First, I’m very
please that you will be using the photograph for your magazine. I am a great
admirer of your work and would like to help you in any way I can.
Now for the
details of the photograph: I took the photograph in December 1978, about two
weeks before the Vietnamese invasion. We were at Krek, near the
Vietnamese-Cambodian border off National Route Seven in what was then known as
the Eastern Zone. Comrade Pin is in the background. (As you know Pin was not
only a top leader in the Eastern Zone but he was also associated with the
security police headquartered at Tuol Sleng.) In the foreground are young
soldiers whom I presume fought when the Vietnamese invaded a few weeks later.
We were the first
and last Western journalists to see Cambodia under the rule of Pol Pot as well
as the actual battlefield where the Vietnamese and Khmer Rouge had been fighting
We were under very
heavy guard. We could hear the sound of artillery in the distance and far off in
the direction of the border I saw clouds of smoke from artillery exchanges.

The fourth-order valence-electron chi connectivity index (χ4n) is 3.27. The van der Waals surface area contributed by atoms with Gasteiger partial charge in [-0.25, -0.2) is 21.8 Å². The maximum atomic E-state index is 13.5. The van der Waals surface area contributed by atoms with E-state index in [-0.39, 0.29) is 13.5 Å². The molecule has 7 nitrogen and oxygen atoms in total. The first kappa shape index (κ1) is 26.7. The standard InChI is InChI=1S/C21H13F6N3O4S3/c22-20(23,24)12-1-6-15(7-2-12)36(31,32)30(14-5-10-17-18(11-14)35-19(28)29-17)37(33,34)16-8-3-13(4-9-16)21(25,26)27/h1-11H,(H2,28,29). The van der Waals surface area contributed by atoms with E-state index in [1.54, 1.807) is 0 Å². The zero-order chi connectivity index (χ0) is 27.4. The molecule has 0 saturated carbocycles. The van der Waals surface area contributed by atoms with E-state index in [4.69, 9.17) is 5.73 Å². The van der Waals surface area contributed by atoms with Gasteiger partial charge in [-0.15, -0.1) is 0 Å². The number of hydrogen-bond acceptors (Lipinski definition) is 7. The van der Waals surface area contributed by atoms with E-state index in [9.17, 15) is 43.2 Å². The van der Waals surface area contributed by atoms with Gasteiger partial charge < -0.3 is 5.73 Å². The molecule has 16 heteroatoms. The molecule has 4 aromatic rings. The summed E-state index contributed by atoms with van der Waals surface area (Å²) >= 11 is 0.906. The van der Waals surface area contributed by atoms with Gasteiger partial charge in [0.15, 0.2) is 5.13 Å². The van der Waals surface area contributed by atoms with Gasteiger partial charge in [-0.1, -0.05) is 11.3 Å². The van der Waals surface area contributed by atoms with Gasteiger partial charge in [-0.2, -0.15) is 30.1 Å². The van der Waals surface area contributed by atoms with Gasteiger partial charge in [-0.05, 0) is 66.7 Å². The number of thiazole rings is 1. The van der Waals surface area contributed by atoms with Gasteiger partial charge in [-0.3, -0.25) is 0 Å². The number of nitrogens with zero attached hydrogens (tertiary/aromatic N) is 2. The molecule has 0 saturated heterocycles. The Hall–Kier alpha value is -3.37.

Otherwise the battlefield was quiet and we saw very, very few people along the
road or in the fields.
Comrade Pin was
anxious to prove that the Khmer Rouge were in control of Krek and would fend off
the Vietnamese invaders. He said that the party had “eliminated” the “agents
infiltrated by the Vietnamese,” what I took to be a reference to the wholesale
slaughter of the Eastern Zone cadres.
captured Krek a few weeks later.
I was in the
company of two other western journalists¾Malcolm Caldwell and Dick Dudman.
Several nights later we were all attacked at the guest house in Phnom Penh and
Dr. Caldwell was murdered.
Please ask if you
need any other information.
Next year I hope
to visit Cambodia and would like to see you then.
wishes, Elizabeth Becker